For more on what green tea can (and cannot) do, check out videos such as:

How else can we improve our immune function? See, for example:

In health,

Michael Greger, M.D.

PS: If you haven’t yet, you can subscribe to my free videos here and watch my live presentations:

 

What to Take for Menstrual Cramps

In my video Ginger for Migraines, I described how ginger works as well as the leading “drug” in the treatment of migraines, “one of the most common causes of pain syndromes,” affecting as much as 12 percent of the population. Twelve percent is “common”?

How about menstrual cramps, which plague up to 90 percent of younger women? You can tell this study was written by a guy because he emphasizes the absenteeism and all the “lost productivity” for our nation. Menstrual cramps also just really hurt.

Can ginger help? As I discuss in my video Benefits of Ginger for Menstrual Cramps, women took a quarter teaspoon of ground ginger powder three times a day during the first three days of menstruation, and pain dropped from seven on a scale of one to ten down to a five, whereas there was no significant change in the placebo group, as you can see at 0:56 in my video. Most women in the placebo group said their symptoms stayed the same, whereas those unknowingly in the ginger group said they felt much better.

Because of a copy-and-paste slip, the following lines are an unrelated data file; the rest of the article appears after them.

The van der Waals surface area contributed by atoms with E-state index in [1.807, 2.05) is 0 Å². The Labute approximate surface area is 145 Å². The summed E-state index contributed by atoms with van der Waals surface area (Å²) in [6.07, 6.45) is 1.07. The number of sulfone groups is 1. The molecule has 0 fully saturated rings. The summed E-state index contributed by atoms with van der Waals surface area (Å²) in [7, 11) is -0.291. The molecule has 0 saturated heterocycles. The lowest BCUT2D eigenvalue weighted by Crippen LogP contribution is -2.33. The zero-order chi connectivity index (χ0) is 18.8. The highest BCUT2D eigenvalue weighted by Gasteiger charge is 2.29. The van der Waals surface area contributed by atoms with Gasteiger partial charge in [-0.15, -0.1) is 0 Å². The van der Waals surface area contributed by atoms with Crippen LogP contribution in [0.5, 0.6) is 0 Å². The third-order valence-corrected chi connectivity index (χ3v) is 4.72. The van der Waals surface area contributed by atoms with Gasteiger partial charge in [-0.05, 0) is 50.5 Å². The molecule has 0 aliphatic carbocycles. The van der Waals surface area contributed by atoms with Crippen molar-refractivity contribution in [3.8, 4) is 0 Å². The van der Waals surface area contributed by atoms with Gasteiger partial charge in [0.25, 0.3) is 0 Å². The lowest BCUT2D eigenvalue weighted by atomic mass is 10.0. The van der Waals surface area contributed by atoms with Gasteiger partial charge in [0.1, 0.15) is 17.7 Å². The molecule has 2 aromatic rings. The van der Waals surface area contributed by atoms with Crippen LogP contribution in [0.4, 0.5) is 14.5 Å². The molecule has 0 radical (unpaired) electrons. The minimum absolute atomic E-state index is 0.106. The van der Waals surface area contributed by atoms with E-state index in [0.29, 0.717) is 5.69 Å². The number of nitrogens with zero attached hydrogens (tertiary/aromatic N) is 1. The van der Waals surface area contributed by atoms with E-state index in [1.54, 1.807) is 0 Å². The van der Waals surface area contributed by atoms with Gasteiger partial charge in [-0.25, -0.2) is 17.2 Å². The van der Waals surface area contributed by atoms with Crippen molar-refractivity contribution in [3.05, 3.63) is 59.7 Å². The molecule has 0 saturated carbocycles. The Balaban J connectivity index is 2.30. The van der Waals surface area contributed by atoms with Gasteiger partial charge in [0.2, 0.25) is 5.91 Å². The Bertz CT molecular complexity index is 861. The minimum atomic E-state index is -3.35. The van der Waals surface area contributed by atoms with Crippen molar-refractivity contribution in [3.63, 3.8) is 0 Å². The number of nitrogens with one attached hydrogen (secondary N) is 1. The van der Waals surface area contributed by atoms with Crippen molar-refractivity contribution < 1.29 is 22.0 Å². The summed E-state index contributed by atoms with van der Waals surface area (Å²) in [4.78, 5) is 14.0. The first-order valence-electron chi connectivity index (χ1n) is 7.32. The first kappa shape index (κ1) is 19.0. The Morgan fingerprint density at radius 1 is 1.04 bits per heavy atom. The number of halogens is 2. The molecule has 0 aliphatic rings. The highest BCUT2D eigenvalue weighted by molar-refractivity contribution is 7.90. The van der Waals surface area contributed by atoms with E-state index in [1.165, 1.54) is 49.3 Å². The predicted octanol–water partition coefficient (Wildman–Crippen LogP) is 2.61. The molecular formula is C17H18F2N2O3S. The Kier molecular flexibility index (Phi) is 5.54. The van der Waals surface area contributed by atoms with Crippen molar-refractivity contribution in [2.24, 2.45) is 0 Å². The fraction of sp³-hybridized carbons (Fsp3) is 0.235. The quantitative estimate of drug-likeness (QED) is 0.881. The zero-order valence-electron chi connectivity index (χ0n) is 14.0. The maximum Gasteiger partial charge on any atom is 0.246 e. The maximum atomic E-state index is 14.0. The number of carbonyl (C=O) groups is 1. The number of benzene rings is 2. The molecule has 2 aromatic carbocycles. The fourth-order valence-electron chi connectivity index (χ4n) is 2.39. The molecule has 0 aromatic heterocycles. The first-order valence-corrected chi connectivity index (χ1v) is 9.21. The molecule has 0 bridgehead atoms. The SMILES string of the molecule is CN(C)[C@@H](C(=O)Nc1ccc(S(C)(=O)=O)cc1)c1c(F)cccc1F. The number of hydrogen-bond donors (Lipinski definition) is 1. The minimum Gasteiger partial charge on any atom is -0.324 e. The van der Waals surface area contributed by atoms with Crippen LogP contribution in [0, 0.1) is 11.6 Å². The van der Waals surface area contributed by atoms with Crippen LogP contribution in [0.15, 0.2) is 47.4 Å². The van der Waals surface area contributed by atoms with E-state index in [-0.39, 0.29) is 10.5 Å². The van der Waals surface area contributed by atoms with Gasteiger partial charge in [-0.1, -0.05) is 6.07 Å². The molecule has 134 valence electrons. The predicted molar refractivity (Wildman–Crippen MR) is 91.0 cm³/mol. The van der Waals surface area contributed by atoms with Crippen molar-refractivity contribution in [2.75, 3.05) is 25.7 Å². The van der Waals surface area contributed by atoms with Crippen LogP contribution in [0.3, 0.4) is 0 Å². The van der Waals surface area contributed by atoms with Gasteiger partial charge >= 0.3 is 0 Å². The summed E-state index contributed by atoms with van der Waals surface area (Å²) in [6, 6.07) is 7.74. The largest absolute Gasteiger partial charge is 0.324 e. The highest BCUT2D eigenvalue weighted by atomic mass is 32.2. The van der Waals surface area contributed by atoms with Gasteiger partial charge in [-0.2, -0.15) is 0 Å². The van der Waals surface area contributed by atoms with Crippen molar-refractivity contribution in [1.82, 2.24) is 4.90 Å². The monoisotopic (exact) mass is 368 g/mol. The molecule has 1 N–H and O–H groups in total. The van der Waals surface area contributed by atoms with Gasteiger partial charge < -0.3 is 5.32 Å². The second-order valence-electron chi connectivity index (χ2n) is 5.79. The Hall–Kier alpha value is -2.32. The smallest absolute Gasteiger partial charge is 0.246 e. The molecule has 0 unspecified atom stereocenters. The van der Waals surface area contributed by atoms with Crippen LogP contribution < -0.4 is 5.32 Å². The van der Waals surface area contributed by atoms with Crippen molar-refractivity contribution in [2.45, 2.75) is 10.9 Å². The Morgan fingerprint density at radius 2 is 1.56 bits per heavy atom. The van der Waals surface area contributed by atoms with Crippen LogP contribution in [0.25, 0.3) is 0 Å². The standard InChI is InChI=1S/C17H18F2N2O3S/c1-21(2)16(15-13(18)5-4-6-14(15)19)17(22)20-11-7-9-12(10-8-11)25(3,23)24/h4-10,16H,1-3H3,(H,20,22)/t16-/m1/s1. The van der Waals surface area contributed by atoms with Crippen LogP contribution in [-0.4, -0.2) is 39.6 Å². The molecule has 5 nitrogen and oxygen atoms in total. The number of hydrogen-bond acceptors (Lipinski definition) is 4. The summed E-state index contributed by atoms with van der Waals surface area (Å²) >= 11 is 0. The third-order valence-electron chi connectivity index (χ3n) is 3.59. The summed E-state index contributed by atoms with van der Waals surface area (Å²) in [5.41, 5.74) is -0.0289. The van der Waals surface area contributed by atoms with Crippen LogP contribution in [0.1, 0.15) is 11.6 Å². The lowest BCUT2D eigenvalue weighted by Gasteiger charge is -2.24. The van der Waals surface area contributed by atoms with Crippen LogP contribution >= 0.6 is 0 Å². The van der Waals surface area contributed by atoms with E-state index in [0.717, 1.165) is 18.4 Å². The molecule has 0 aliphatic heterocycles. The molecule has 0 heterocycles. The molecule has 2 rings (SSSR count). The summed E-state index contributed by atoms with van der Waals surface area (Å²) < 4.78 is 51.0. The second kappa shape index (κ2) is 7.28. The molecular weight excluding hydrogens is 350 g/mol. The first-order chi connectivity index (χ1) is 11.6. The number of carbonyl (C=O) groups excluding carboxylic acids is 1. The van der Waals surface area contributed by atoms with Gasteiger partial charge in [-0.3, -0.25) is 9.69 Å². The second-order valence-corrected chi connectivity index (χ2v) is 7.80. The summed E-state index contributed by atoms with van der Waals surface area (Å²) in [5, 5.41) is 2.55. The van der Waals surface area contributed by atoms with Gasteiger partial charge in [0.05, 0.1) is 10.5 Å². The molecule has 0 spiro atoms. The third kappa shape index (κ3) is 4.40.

A subsequent study found that even just an eighth of a teaspoon three times a day appeared to work just as well, dropping pain from an eight to a six and, in the second month, down to a three. The “alleviation of menstrual pain was more remarkable during the second month of the intervention,” and study participants had only been taking the ginger for four days, not the whole month, suggesting it might work even better if women use ginger every period.